Hip fractures are a dreaded complication of osteoporosis. The Centers for Disease Control tell us that there are about 340,000 hip fractures every year in the United States. Nine out of ten hip fractures occur in people over the age of 65. Three out of four hip fractures occur in women. But nearly 10,000 people a year under the age of 40 suffer hip fractures even without osteoporosis, usually after strenuous exercise that is new, strenuous, and repetitive. When football, rugby, and soccer players subject the hip to repeated stress, microfractures can build up until something causes a break.
Symptoms of hip fracture
Hip fractures present a variety of symptoms. A 30-year-old player in the women's baseball league might come into the ER with a broken hip after sliding into base. An 85-year-old man might suffer sudden hip pain and inability to walk after bending over to put food in the cat's bowl.
The classic cardinal symptom of hip fracture is extreme pain.Hip fractures hurt a lot. The pain may extend down the thigh to the knee, even if the thighbone and knee are not fractures. The leg may rotate outward and appear shorter. The reason a hip fracture makes the leg look shorter is that the muscles that extend it depend on an intact femur to stretch out. In severe breaks in the bone, there may be interference with circulation in the leg. Loss of blood flow can create a medical emergency. If you can't stand up at all, you need to get to a doctor right away.
Stress fractures of the hip present symptoms that are less severe. The patient may feel fine while seated perfectly still, but walking is painful. Pain from a hip fracture may radiate down to the knee and over to the groin. Intermittent pain may become constant pain if the patient continues using the hip as if nothing at happened. However, this pain is relieved by rest.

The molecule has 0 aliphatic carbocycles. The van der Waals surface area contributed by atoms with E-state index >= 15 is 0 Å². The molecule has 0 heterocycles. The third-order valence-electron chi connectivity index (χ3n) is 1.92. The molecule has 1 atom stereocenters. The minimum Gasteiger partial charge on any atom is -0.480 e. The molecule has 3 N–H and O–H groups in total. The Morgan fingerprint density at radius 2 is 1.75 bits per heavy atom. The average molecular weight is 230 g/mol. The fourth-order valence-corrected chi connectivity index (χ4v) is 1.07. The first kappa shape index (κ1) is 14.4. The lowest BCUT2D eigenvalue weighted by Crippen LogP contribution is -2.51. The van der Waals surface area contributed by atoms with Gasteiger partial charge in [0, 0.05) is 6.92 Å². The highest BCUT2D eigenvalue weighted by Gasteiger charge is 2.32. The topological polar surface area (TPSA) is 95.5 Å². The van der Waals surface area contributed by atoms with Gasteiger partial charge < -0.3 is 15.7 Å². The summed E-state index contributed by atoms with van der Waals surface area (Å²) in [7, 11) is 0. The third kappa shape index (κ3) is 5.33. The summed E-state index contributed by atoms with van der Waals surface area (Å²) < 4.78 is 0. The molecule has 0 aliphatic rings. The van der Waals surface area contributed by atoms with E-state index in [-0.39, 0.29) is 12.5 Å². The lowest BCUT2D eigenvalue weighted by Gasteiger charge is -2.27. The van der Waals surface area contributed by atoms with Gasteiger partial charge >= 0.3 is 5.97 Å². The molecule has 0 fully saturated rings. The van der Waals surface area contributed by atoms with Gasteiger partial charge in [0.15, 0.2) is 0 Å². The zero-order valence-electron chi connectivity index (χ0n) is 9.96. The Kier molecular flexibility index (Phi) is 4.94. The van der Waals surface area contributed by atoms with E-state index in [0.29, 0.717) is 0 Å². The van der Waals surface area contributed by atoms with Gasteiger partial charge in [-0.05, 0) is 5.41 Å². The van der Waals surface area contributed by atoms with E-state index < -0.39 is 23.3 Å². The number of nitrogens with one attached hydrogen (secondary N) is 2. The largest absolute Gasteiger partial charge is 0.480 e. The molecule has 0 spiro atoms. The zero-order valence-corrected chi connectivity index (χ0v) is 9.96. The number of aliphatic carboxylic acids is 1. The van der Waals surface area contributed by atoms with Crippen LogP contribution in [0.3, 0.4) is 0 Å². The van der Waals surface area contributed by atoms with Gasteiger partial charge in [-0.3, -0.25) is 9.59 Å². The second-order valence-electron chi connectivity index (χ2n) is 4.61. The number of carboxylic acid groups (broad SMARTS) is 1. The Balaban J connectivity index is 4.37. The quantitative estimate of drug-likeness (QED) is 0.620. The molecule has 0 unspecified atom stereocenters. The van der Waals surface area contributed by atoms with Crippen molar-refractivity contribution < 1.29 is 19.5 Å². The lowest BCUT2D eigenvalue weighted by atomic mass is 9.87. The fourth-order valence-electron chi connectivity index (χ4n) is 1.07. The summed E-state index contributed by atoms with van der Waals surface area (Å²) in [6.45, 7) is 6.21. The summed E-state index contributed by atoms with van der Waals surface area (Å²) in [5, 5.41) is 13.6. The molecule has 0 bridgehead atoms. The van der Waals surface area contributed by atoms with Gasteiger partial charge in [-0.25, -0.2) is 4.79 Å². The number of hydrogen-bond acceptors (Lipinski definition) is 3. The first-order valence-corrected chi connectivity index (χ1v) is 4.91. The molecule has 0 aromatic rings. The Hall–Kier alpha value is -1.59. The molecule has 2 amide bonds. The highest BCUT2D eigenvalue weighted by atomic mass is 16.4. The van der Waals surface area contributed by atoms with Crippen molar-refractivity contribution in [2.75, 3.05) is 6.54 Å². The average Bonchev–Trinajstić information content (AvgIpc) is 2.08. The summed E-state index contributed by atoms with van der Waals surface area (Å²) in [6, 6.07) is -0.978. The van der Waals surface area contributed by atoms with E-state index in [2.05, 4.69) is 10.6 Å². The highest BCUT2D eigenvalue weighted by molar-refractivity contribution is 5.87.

How do you recover from a fractured hip?
Acute injury to the hip requires medical evaluation. Some hip fractures can only be repaired by surgery. The need for surgery is a medical decision. When surgery is required, sooner is usually better than later. The needed surgery may not be a hip replacement. Sometimes a fracture is small enough that it can be addressed with an internal fixation device, which is surgically implanted and then surgically removed 12 to 18 months later. And sometimes the fracture is painful but does not require surgery. Rest and rehab sometimes are enough. But in just about every case:
- It's necessary to keep weight off the hip joint. This means cessation of sports activities and exercise while the hip is healing. Some patients may get around on crutches. If lower body mass is too high or upper body strength is too low, then it may be necessary to use a scooter or a wheelchair.
- Pain medication is necessary. Aspirin or Tylenol aren't usually enough. The doctor will prescribe muscle relaxers that help the leg muscles extend over the femur and probably some kind of opiate to get through the pain. Acupuncture, transcutaneous electroneural stimulation (TENS), and heating pads may also help. Controlling pain doesn't just help you feel better. It also helps your bones heal faster. You should not return to normal activity while you are still using pain medications.
- It's better not to be brave about bearing your pain. You should not complain about pain so much that you drive off people who are helping you cope, but it also a mistake to keep on with your daily routine as if nothing happened. Continual stress on the joint may make recovery impossible. Stop your exercise program and your daily work schedule long enough to allow your joint to heal.
What is it about a broken hip that can cause permanent disability or even death?
We all hear stories about people who break their hips, become permanently disabled, and even die. The fracture that leads to disability or death may not be as severe as the fracture that turns out only to be an interruption in a young athlete's career. There are other factors that make hip fractures deadly serious:
- A person who suffers dementia and has a hip fracture is at elevated risk for disability and death. Special precautions need to be taken to fall-proof the home.
- Anyone who takes an antidepressant may have an especially tough time recovering from a hip fracture. Some, although not all, antidepressant drugs interfere with the process of building new bone.
- And something as simple as buying new shoes makes a difference when patients begin walking again. Old, worn shoes may interfere with balance, and loss of balance can lead to falls. As a general rule, it's a good idea to throw out shoes that have been worn every day for more than six months.